Continue the walk through Geralds Meadow bursting with wildflowers and onwards towards Sarratt, site of a former watermill and the last watercress farm in the valley. Once enjoyed in sandwiches, at breakfast and high-tea, munched on in the streets, this harbinger of spring was sold in huge quantities to Victorian city-dwellers. Tired of their winter fare of meat and root vegetables, they were only too glad to eat daily bunches of ‘blood-cleaning’ watercress that had been brought in overnight by train and sold in the famous Covent Garden fruit and vegetable market in central London. Sadly this fiery snack is no longer grown commercially in the Chilterns.

It’s here that you cross the stream and follow the track that leads you gently up hill to another of the valley’s hamlets, that surely rivals Latimer for being quintessentially English.  Keep the stream on your right all the way and you won’t go wrong.

I stopped to enjoy the view back across the valley, two kites wheeling overhead and a farmer working in the field opposite, the noise of his machine carried by the breeze.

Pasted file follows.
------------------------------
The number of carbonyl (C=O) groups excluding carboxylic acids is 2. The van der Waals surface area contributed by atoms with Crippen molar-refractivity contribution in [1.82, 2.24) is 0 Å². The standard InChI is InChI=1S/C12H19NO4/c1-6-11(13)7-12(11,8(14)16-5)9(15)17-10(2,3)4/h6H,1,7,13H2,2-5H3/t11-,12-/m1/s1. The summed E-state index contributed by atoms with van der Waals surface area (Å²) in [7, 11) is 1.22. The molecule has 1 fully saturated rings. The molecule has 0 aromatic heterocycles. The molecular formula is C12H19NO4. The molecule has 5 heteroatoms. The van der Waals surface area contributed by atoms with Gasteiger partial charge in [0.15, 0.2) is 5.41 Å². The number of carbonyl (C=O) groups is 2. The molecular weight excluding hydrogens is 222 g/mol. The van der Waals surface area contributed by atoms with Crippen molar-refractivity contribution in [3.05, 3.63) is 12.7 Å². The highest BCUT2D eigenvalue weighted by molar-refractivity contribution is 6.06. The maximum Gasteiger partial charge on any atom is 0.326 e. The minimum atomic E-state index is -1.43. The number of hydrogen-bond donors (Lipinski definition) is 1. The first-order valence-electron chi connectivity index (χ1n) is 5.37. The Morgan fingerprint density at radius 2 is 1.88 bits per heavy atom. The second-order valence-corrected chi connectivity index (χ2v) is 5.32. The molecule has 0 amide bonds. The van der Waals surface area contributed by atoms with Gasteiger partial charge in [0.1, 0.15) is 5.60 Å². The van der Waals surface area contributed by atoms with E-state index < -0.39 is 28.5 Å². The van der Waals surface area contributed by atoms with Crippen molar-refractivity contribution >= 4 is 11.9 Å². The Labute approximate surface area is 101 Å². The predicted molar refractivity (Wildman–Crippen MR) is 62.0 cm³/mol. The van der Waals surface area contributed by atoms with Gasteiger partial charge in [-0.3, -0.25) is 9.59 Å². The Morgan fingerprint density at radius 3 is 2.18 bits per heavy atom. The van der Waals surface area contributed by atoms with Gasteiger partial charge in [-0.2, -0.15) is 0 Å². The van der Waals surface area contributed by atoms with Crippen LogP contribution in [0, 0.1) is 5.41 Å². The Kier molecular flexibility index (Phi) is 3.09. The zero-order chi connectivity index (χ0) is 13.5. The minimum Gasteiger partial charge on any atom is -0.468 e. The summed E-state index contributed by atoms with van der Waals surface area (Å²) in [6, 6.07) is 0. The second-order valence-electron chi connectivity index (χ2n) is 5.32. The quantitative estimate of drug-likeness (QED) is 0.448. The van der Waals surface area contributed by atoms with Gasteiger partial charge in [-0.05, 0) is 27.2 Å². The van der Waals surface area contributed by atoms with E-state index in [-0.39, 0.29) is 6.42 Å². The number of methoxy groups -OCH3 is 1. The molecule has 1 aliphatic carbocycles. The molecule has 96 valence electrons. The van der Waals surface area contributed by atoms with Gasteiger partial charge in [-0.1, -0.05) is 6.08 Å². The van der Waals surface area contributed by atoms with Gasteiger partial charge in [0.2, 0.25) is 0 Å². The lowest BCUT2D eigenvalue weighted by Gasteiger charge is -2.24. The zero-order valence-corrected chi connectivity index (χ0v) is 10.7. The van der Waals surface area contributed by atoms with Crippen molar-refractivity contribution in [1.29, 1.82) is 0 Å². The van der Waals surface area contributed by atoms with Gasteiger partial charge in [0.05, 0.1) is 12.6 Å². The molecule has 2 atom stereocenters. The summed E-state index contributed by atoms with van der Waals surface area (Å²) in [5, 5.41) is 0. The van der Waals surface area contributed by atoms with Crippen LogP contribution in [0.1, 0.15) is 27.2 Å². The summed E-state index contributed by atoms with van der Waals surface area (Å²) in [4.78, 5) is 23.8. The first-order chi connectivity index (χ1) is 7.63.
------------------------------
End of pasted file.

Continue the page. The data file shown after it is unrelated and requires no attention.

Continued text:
You come upon Chenies suddenly. Through the trees, cottages appear, neatly arranged around their village green. As with Latimer, this too has a water pump and curiosities essential to village life.

Image of rose garden in front of Chenies Manor House

Rose garden in front of Chenies Manor House

The Tudor Chenies Manor House has been home to the rich and powerful throughout its long history, choosing this location to make their mark in the valley and beyond. The Manor House with resident Royal ghost is now a private home but is open for tours. The impressive Manor and grounds are a favourite filming location including The Crown and Midsomer murders.

Pretty Chenies Village is a great place to stop for refreshments, at the friendly Bedford Arms Hotel or Red Lion pub.

The final stretch of the walk reveals lovely views across the valley. I follow a very good track through West Wood and back to suburbia and the station. It has been a wonderful escape for the day in this timeless Chilterns valley.

For information about visiting the Chess Valley including the Chess Valley Walk, circular walks, rides and leisure activities SEE HERE.